The results reported in numerous research papers indicate that there are considerable differences between the sexual responses of males and females (Weiten, 2010). These discrepancies occur at different stages of the sexual response cycle. One of the most interesting pieces of data is the experience of orgasm in men versus women. For instance, females are reported to be more multiorgasmic than males, yet at the same time, cases of sexual intercourse without orgasm are also more frequent in females (Weiten, 2010).
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Other differences include the frequency of sexual desire and fantasies, initiation of sex, and the number of desired partners—all of these factors are higher in men than in women (Weiten, 2010). Divergence in sexual response leads to differences in the everyday behavior of males and females (Lefkowitz, Shearer, Gillen, & Espinosa-Hernandez, 2014). Women’s and men’s conduct depends greatly on their attitudes toward sexual intercourse and intimate relationships.
The major reason for inequality in the social behaviors of both genders is associated with the fact that women tend to care for offspring more than men do, an idea that has received the name parental investment theory (Weiten, 2010). According to this theory, females are more careful when it comes to choosing a sexual partner. For men, investment in a future family is not as important as the act of sexual intercourse.
For this reason, men are much more likely to engage in numerous relationships without thinking about the outcome. In contrast, women realize that they will have to dedicate significant time and effort to raise a child, which makes them much more cautious about the number of sexual partners they may engage (Weiten, 2010). Moreover, women are less likely to have sex with strangers as they have to think about the possible outcomes. If there is a possibility for a woman to become pregnant, she should think carefully about the man she is dating or with whom she is having sex.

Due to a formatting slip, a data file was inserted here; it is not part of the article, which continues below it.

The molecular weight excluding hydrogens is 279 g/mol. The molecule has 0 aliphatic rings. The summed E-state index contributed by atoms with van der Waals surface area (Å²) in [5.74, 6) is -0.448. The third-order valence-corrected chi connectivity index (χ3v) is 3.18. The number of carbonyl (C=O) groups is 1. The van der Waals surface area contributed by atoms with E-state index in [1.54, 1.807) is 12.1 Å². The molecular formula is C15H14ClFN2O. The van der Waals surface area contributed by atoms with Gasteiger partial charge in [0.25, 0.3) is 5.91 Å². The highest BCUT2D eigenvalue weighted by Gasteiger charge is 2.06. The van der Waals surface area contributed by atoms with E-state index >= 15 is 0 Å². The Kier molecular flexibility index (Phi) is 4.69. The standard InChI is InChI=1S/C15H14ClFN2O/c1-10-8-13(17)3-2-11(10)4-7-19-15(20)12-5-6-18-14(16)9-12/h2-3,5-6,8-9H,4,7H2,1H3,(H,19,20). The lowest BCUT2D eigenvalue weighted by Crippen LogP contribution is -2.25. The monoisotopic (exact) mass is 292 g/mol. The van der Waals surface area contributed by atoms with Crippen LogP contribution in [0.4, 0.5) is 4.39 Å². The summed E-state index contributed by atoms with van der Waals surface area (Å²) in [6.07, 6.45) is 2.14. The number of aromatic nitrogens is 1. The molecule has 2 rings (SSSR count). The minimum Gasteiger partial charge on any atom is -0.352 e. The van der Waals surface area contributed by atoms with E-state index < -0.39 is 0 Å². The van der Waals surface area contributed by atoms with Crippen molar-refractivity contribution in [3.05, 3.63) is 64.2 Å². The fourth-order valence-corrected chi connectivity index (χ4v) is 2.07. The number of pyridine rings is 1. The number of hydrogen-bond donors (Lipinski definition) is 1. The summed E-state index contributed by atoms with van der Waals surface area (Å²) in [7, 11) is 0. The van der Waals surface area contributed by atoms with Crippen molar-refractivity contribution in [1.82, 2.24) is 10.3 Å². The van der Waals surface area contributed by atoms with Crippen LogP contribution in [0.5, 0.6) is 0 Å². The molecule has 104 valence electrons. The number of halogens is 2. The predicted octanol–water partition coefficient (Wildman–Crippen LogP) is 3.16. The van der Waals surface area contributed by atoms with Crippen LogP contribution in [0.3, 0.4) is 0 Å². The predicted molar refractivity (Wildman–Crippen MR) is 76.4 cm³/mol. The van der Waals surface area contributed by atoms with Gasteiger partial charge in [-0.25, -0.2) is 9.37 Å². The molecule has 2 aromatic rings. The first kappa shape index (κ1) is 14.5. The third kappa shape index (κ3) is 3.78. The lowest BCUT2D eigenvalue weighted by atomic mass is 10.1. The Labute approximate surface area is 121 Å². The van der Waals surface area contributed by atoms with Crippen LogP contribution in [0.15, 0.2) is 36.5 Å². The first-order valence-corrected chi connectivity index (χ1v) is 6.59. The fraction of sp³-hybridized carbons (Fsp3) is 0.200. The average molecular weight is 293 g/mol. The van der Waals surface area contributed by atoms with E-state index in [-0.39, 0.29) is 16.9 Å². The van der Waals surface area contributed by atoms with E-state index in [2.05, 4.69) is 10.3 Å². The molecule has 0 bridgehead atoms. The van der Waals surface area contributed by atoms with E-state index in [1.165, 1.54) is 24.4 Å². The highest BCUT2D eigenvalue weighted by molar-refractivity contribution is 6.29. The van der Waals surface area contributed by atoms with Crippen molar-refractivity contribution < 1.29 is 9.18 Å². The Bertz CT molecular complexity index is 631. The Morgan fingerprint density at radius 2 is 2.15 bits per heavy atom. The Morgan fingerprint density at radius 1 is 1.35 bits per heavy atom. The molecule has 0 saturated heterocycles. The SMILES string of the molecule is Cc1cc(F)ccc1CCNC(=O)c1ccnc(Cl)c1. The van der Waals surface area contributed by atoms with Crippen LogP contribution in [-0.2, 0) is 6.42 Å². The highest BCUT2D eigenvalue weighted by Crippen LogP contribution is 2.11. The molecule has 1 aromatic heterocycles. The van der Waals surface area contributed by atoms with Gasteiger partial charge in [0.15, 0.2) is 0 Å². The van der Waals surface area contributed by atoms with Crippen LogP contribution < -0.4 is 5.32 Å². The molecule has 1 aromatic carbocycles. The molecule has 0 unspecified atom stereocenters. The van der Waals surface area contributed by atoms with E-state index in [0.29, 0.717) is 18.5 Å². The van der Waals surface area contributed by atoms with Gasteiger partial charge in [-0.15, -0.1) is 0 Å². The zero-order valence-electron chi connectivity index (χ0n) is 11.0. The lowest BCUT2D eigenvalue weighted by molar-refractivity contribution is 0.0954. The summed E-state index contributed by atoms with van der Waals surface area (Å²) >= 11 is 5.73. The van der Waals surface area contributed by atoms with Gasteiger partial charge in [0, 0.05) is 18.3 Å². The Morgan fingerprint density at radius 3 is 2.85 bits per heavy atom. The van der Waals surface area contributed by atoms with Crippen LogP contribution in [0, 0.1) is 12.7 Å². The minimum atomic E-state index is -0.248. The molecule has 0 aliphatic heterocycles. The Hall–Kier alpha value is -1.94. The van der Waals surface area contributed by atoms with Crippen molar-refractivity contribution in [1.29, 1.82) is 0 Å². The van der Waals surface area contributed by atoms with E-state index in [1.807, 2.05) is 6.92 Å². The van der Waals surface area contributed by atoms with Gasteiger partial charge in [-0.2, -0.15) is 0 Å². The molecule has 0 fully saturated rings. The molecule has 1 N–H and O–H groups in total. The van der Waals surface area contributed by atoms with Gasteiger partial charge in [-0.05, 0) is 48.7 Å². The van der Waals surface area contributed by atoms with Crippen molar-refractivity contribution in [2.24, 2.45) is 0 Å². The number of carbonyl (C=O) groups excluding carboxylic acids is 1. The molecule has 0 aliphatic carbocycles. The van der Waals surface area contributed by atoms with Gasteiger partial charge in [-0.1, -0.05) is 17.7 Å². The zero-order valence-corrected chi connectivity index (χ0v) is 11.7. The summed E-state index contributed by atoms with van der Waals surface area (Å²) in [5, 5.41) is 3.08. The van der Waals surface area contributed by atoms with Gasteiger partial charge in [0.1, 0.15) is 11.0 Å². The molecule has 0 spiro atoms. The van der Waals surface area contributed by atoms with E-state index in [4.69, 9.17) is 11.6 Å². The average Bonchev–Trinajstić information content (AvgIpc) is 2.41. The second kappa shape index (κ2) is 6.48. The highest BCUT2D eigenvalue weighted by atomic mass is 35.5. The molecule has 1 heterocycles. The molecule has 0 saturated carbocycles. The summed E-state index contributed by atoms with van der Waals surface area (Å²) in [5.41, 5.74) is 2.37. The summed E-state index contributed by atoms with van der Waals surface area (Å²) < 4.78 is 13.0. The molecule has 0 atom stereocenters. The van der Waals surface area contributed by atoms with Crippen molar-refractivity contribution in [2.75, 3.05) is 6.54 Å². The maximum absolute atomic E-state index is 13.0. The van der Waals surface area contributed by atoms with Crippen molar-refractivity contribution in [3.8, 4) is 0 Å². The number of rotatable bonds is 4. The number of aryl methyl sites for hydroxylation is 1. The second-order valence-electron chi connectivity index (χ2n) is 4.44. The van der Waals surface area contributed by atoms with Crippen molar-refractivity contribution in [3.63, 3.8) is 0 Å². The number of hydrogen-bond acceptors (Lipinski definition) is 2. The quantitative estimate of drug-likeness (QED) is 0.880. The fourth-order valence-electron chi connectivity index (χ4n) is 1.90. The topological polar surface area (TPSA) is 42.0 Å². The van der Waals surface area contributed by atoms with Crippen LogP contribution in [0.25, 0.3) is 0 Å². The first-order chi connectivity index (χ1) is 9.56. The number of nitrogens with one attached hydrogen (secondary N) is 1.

In their research, Lefkowitz et al. (2014) mentioned that as a result of different responses to sex, males have more power in relationships than females. Consequently, traditional opinions about male and female societal roles may cause a power differential between the two genders, which might lead to unsafe sexual beliefs or behaviors (Lefkowitz et al., 2014). In their daily conduct, women tend to express less dominance than men in issues related to sexual relationships.
In accordance with evolutionary theory, men assign more significance to sex than women do (Weiten, 2010). Males seek to increase their reproductive possibilities by looking for a large number of sexual partners. In contrast, females are looking not for a large number of male partners but for those who seem capable of dedicating time and effort to bringing up offspring. This divergence between the two genders is explained both by the evolutionary and the parental investment theories.
A large quantity of research material proves that not only do men and women have different sexual responses but also that these differences greatly impact their everyday behavior. Compared to males, females are more attentive in choosing their sexual partners and are less likely to engage in intercourse with a person they do not know well. Men are more likely to seek for quantity than quality since their investment in the offspring is usually much smaller.
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Lefkowitz, E. S., Shearer, C. L., Gillen, M. M., & Espinosa-Hernandez, G. (2014). How gendered attitudes relate to women’s and men’s sexual behaviors and beliefs. Sexuality & Culture, 18(4), 833-846.
Weiten, W. (2010). Psychology: Themes and variations (8th ed.). Belmont, CA: Wadsworth.